As promised, I shot Carlson an email telling him of my thoughts. I went on to mention the book’s massive potential, not only in print but all other forms of media and licensing. My one concern was the galley’s many typos and its typesetting, which was filled with widows—paragraphs that end atop the subsequent page using less than a third of the line’s width—orphans—words of less than four characters that sit by themselves at the completion of a paragraph—bad word breaks; chapter endings of less than four lines; i.e. the aesthetic qualities of the book that lend to a pleasurable reading experience.
Advance uncorrected proofs are meant to emulate the finished product as closely as possible. True, a few typos will slip through and some typesetting will be overlooked with the intention of fixing the problems before the title sees print. But the galley should essentially be the book before fine tuning, not total restoration. I loved Rex Riders and Carlson. I wanted both to succeed, and the nits I was picking would be the difference between an amateur job and a professional one. But I also apologized, pointing out that I was sure he knew all this and was already taking the necessary steps that would make Rex Riders shine.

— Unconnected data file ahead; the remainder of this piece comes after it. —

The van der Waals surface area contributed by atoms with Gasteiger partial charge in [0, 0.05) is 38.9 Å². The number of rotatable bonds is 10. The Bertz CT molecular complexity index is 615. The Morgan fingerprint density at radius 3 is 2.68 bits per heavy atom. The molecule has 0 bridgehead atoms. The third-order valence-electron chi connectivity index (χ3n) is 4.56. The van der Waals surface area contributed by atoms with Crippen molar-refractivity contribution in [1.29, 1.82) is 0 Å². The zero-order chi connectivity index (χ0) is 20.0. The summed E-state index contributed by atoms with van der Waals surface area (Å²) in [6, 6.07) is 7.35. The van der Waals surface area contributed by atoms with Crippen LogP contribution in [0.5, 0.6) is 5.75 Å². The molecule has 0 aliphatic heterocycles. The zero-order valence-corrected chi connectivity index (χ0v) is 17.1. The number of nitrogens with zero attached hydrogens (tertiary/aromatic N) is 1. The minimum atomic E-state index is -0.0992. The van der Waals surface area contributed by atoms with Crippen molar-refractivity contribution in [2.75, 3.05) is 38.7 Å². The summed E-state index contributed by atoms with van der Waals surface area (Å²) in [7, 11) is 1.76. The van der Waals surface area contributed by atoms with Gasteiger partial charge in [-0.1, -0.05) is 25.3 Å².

Carlson thanked me for my comments. He was aware of the book’s faults, but explained that Monstrosities was a company without an editor or typesetter, and then asked if I would I be interested in taking up the cause. Thus, I found myself in the enviable position of marshalling a great book and possibly wonderful series; what I feel could be the next big thing in YA novels.
But don’t take my word for it. Check out these reviews from the distinguished Smithsonian magazine website and respected pulp and comic book writer (Green Hornet and Terminator) and historian Ron Fortier for the New York Journal of Books.
Rex Riders is available now. It’s a great ride… er… read!